“King’s descriptions of the food and entertainment are exquisite, her characters are beautifully drawn, and events and people of the times are deftly woven throughout . . . A delight to the senses, King’s debut novel is to be savored and devoured.” – Library Journal, starred review
The first order of the day is to send a big, heartfelt CONGRATULATIONS to our very own Crystal King on the release of her debut novel FEAST OF SORROW! Being a Deb is the gift that keeps on giving, mostly because of the opportunity to become friends with wonderful women writers; getting to know Crystal has been a true pleasure and a highlight of my debut year. And her book is a wow, must-read, page-turning, epic tale of love, culinary delight and invention, wealth, and power.
In honor of her launch week, Crystal, whose novel is set in Ancient Rome, has asked us to express our thoughts on how historical fiction has shaped us as readers and writers.
When I was a teenager — speaking of ancient history — I was given the novel KATHERINE, written by Anya Seton, and I immediately fell in love with the characters in this book. Seton does a spectacular job placing this love affair in 14th Century England, and I became completely obsessed with Katherine and John of Gaunt. I still love this book, and it was certainly one of the reasons I became an avid reader. My enjoyment of KATHERINE as a kid also got me thinking that I might like to become a writer someday.
I have so much respect and admiration for writers of historical fiction. And I simply cannot imagine the amount of work that went into Crystal’s book; she expertly describes places and people in such a way that the reader is transported to Ancient Rome. It is MOST impressive. And for people like me who adore reading historical fiction, her book is such a treat, a totally absorbing story that entertains, instructs, and gives one an authentic experience of life in Ancient Rome. One of the reasons I am so in awe of Crystal’s novel is because I’m so spectacularly bad at grasping and remembering accurate details and historical facts, which is why Crystal writes historical fiction and I do not. Way too much homework for me! (Honestly, I’m only able to go back in time as far as, like, 1983 and even then, I’m not entirely sure of the details.) I could never do what Crystal has mastered in her well-researched novel FEAST OF SORROW. Can you imagine works of historical fiction without the hours and hours of research?? Without her depth of knowledge and numerous details on all matters to do with cooking and Ancient Rome, her book would read something like this:
Passia strapped on her J Crew gladiator sandals, arranged her hair up in a scrunchy, and ran to the market to find Thrasius. He had left his wallet on the bedside table and would get in big trouble if he didn’t come home with all the ingredients he needed to prepare the meal his master had requested for the big shindig that night. If only cell phones had been invented but – bummer! – not for another decade… or perhaps more. Not entirely sure.
She spotted Thrasius in the crowded marketplace that was filled with, let’s assume, men, women, and children as they went about the business of their time, which is to say, they were doing the things that people used to do back then: You know, like walking, talking, and maybe bartering things for other things or paying with a chicken or something resembling coins or maybe using some early version of Venmo, how should I know. In any case, consumer goods were being acquired, one way or the other.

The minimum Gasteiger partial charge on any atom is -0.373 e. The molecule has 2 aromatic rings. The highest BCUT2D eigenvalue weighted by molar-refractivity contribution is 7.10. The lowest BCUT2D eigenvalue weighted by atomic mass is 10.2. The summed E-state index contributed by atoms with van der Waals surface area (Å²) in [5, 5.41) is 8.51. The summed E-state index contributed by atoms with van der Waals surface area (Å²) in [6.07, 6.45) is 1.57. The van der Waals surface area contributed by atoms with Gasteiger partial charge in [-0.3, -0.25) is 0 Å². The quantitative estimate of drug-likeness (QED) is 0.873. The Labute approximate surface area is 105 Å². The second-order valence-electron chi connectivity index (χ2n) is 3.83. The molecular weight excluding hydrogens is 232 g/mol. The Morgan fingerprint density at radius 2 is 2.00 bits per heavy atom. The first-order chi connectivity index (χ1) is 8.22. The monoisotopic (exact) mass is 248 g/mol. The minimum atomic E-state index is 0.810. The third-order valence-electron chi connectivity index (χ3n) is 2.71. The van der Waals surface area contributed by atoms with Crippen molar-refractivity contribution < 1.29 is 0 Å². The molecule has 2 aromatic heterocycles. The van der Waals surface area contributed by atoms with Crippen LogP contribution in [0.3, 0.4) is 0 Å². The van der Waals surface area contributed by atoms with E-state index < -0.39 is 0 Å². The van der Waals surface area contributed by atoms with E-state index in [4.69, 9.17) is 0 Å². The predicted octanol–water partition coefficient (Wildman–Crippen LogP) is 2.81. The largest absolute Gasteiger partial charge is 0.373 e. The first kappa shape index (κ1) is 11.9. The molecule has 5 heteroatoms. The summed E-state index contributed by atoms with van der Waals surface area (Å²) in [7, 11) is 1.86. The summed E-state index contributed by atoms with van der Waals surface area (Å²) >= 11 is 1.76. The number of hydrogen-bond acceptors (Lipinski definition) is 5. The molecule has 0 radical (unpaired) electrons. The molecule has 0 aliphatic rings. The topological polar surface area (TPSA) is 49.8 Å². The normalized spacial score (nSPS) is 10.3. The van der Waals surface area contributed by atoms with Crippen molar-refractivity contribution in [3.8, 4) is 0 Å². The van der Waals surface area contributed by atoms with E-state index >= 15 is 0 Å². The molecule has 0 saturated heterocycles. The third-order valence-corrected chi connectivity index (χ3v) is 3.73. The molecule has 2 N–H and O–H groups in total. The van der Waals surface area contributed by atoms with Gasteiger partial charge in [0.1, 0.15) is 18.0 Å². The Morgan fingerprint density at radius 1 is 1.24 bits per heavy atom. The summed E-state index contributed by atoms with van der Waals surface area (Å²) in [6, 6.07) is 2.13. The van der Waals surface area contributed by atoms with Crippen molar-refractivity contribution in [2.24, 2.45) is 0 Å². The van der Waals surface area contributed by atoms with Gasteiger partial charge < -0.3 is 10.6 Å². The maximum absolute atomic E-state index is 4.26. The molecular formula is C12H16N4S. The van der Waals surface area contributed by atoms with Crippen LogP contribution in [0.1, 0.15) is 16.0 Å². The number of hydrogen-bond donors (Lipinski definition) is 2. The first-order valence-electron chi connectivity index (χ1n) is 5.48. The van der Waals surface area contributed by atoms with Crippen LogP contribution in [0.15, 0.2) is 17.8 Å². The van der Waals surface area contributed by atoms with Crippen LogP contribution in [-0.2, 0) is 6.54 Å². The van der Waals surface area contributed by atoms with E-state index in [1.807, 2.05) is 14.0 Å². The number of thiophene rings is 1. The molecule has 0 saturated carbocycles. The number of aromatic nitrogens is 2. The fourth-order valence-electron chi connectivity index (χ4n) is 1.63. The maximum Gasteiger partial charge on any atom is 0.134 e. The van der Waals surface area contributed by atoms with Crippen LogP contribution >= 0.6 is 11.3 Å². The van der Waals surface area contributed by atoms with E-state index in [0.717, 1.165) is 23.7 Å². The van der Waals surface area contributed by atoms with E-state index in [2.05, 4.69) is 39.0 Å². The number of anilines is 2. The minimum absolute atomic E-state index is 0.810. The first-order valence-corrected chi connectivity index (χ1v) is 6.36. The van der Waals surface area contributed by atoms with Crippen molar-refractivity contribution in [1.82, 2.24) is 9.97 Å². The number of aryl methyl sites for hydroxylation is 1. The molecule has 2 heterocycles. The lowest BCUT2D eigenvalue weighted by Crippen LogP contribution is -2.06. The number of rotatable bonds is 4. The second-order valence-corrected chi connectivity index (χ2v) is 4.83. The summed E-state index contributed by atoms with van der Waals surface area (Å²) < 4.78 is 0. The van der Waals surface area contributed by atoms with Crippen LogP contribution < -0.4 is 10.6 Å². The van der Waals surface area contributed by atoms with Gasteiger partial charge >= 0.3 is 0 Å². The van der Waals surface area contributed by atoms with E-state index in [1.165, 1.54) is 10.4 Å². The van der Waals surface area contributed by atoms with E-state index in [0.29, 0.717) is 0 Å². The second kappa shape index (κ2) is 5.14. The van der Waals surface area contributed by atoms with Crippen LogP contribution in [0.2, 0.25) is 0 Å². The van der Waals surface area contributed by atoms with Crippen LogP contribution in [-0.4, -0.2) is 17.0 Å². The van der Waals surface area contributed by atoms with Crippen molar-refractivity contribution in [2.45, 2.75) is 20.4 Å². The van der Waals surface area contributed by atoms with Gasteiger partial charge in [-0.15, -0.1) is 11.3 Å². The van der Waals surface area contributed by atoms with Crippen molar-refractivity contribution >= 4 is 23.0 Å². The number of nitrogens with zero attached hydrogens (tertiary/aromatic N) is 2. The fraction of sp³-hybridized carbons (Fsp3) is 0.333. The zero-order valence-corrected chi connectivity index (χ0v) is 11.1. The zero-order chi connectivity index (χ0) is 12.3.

“Hey babe,” Thrasius said as Passia grabbed him by the toga sleeve.
“Hey yourself. Look what you forgot, goofball,” and she handed him his wallet.
“Jesus Christ, I’m forgetful as fuck,” he said, as he tucked the wallet in the back pocket of his jeans… that he wore underneath his toga. “Last week it was the Fiat keys. What would I do without you?” he asked.
“You’d probably get a whooping from the master, in the form that, you know, such whoopings take place in our day. Know what I mean?”
“I sure do,” he said, remembering previous whoopings. “Ouch,” he laughed.
“Whatcha’ cooking for the dinner party?” she asked.
“A meal made from ingredients available to people like us living in this particular place and time,” he said and gestured to said ingredients that were out there somewhere, probably on an Elfa rack, but made of twigs.
Passia winked at him, knowing exactly the meal he had in mind; It would certainly be something. She high-fived him, grabbed a shopping cart, and they wandered together into the air conditioned Whole Foods.
See! This is why we leave the writing of historical fiction to Crystal King. Unlike in the disastrous version above, Crystal gives us all the glorious details that enrich her story, make us understand the relationships among her characters, teach a vocabulary particular to the time, convey historical facts, and give us a true sense of what life was like in Ancient Rome.
I take my hat off to you, Crystal! Because of you, by Jove, I now know the meaning and significance of such things as a cena, papyrus scrolls, effigies, offerings at temples, Saturnalia, sow vulva, denarii, coquus, garum, tunics vs. togas, entrails, lashings, gustatio, and, of course, cabbage as a form of hangover prevention (although the jury is still out on that one). Thank you, Crystal! And congratulations!
If you haven’t already, strap on your sandals and rush to the store to buy FEAST OF SORROW right away. It’s a fabulous book, and you don’t have to take my word for it:
“In her addictively readable first novel . . . the food lore is fascinating and the time period is inherently dramatic . . . .[A]ficionados of all things SPQR will eat this up.” (Kirkus Reviews)
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